Darfur – 2003- 2008

The actors

Sudan had long been the scene of many conflicts, including Darfur, which began in February 2003. According to many analysts, Darfur was the stage for the first genocide of the twenty-first century. As with Rwanda, the conflict occurred against a backdrop of highly publicized international impotence, what may be termed “non-assistance to endangered populations”.

Located in north-east Africa and south of Egypt, Sudan is the third largest country in the continent with a surface area of 2.5 million km2. It was shaped by the British, who united a diverse mix of ethnic and religious populations (600 ethnic groups) to form an Afro-Arab state in 1956.

Since its independence in 1956, Sudan has experienced two wars and 15 coups. In the very early stages or its autonomy, a deadly conflict tore apart the unity between black Christians (or animists) of the south (15% of the population) and the centrally located Arab-speaking Muslims who were the demographic majority (40%).

The conflict in southern Sudan would lead to both massacres and famines.

After an unsuccessful initial peace agreement in 1972, the Sudanese Christian and animist south led by John Garang rebelled once more in 1983 against the capital, Khartoum, following the authority’s decision to introduce Sharia (Islamic law) into the Criminal Code and limit the independence of the south where oil had been discovered. This long two-stage conflict in South Sudan is most often analyzed as a religious war between the Islamic north and Christian south.

After a temporary resolution in southern Sudan, another uprising occurred in Darfur, in the western part of the country, while another lesser-known conflict erupted in Bejaland, in the east. These three conflicts mirrored the opposition between the Centre (Khartoum) and its periphery (the federated states and regions).

The causes

The successive Sudanese uprisings, including the one in Darfur, were not religious conflicts. There were Muslim, Christians or animist fighters on both sides of the struggle. The situation in Sudan was very complicated, because many non-Arabic speakers were Muslims.

Linguistic and religious issues (forced Arabization and the imposition of Islamic law on everyone) were as much a source of conflict as the absence of any proper economic development programs in a country whose regions were plagued by geographical and economic inequalities.

The situation in the vast Darfur region with its population of 5 to 7,000,000 was just another example of a cultural group who, experiencing the neglect of successive authoritarian regimes in Khartoum, finally resorted to violence.

Just like southern Sudan a few years before, Darfur felt marginalized and acted accordingly. They revolted, in 2003, by means of political-military groups that insisted on true autonomy.

Two rebel movements, the Sudan Liberation Army (SLA) and the Justice and Equality Movement (JEM), fought against the regular army and pro-government militia. A fierce crackdown ensued with Khartoum employing the scorched earth policy.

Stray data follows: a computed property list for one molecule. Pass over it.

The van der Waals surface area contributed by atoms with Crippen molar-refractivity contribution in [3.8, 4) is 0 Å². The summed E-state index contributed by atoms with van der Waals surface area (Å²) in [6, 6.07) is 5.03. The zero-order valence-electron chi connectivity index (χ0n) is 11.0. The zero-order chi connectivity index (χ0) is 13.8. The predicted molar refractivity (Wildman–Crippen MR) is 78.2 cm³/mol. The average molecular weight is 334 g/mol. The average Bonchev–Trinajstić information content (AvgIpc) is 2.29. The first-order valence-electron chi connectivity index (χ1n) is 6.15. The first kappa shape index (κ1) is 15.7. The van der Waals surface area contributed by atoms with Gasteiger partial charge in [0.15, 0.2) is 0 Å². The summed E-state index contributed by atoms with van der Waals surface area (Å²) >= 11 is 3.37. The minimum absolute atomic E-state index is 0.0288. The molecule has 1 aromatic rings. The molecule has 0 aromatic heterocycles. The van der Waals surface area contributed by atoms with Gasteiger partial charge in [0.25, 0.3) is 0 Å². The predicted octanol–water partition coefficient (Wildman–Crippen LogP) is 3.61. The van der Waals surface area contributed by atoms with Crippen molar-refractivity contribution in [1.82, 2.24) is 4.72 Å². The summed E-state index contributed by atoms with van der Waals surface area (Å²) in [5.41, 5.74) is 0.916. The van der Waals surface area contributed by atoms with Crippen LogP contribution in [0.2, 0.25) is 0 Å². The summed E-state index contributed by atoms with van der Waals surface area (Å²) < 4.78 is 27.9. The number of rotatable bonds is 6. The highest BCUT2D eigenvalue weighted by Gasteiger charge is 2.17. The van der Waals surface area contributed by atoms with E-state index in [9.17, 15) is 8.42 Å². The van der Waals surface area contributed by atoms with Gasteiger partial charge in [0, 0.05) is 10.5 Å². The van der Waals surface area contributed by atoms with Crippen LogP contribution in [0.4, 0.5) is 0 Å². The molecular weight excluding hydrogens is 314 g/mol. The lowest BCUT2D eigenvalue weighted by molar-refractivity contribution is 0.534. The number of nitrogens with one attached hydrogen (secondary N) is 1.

There is a geostrategic element to the conflict between Khartoum and Darfur in that the central government saw itself as a landlocked “Arab fortress” surrounded on all sides, not just within the country but also by an international community perceived as hostile to its cause. The end result would a real humanitarian tragedy occurring in reaction to “international political reality”.

The crimes

The central government, in order to reassert its authority and defend territorial integrity, gave its support to the nomadic pastoralist Arabized Zaghawa and Baggara militias called janjaweed (“devil riders” or “devils on horseback”, armed with Kalashnikovs). These paramilitary forces attacked the settled populations accused of collusion with the rebels with the aim of scaring them off their land, a sort of “ethnic cleansing”. This scorched earth policy led to the destruction of villages, crops and livestock, forced displacement, rapes, population massacres, and the poisoning of wells.

In reality, the recurring ethnic conflicts for the control of scarce resources had provided the central government with a much needed excuse to intervene in the name of “national unity”. In a region faced with a population explosion and droughts, the conflict pitted cattle raisers and peasant farmers against each other as both tried to protect their meagre reserves in an area poor in resources.

Using the label “Arab” to describe the militias, or “African” or “Black” to indicate the victims are simply cultural references with no racist connotations, strictly speaking, since the parties involved in Darfur were all of black African descent and all Muslim. However Arabic was spoken only by a minority of the population.

The “Arab” groups were usually nomadic, camel drivers in the north and cattle raisers in the south. The “African” groups partly occupied rural areas but most of them were peasants. The conflict between these two collectives had already claimed between 180,000 and 300,000 casualties and displaced more than 2.6 million people inside and outside of Sudan.

Justice and memory

If the Americans were quick to define what transpired as genocide and “ethnic cleansing” and enforced economic sanctions against Sudan, a commission of inquiry appointed by the UN Secretary General rejected this conclusion, qualifying the events that took place as war crimes and crimes against humanity since the operations carried out did not reflect a will towards systematic extermination.

This was confirmed by the international arrest warrants launched by the International Court of Justice (ICJ) in March 2007 against Sudanese officials who were responsible for the crimes: Ahmad Muhammad Harun, former Minister of State for the Interior of the Government of Sudan and Ali Muhammad Al Abd-Al-Rahman (“Ali Kushayb”), a janjaweed militia leader.